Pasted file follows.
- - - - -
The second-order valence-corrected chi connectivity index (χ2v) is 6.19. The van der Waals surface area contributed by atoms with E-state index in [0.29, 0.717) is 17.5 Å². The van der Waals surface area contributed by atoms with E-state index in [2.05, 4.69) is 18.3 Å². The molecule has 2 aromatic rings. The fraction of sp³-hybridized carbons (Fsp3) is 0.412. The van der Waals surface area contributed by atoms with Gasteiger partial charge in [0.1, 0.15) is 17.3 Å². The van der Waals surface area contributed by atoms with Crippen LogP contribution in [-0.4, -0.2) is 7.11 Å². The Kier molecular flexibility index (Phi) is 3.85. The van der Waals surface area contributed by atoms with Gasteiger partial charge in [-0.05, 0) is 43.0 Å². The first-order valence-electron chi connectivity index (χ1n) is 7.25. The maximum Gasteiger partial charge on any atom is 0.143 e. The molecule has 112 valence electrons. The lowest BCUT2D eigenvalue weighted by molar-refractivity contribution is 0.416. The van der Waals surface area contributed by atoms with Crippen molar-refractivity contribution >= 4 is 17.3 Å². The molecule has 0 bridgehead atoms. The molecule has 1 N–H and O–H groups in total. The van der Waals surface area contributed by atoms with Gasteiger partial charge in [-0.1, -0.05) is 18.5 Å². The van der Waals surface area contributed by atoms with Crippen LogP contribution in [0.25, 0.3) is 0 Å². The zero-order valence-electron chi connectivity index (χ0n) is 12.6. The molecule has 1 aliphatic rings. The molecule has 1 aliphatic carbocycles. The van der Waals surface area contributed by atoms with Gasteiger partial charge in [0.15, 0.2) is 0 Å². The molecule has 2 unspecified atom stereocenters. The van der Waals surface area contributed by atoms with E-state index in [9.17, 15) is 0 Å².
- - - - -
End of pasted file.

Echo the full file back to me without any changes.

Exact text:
The second-order valence-corrected chi connectivity index (χ2v) is 6.19. The van der Waals surface area contributed by atoms with E-state index in [0.29, 0.717) is 17.5 Å². The van der Waals surface area contributed by atoms with E-state index in [2.05, 4.69) is 18.3 Å². The molecule has 2 aromatic rings. The fraction of sp³-hybridized carbons (Fsp3) is 0.412. The van der Waals surface area contributed by atoms with Gasteiger partial charge in [0.1, 0.15) is 17.3 Å². The van der Waals surface area contributed by atoms with Crippen LogP contribution in [-0.4, -0.2) is 7.11 Å². The Kier molecular flexibility index (Phi) is 3.85. The van der Waals surface area contributed by atoms with Gasteiger partial charge in [-0.05, 0) is 43.0 Å². The first-order valence-electron chi connectivity index (χ1n) is 7.25. The maximum Gasteiger partial charge on any atom is 0.143 e. The molecule has 112 valence electrons. The lowest BCUT2D eigenvalue weighted by molar-refractivity contribution is 0.416. The van der Waals surface area contributed by atoms with Crippen molar-refractivity contribution >= 4 is 17.3 Å². The molecule has 0 bridgehead atoms. The molecule has 1 N–H and O–H groups in total. The van der Waals surface area contributed by atoms with Gasteiger partial charge in [-0.1, -0.05) is 18.5 Å². The van der Waals surface area contributed by atoms with Crippen LogP contribution in [0.25, 0.3) is 0 Å². The zero-order valence-electron chi connectivity index (χ0n) is 12.6. The molecule has 1 aliphatic rings. The molecule has 1 aliphatic carbocycles. The van der Waals surface area contributed by atoms with Gasteiger partial charge in [0.15, 0.2) is 0 Å². The molecule has 2 unspecified atom stereocenters. The van der Waals surface area contributed by atoms with E-state index in [9.17, 15) is 0 Å².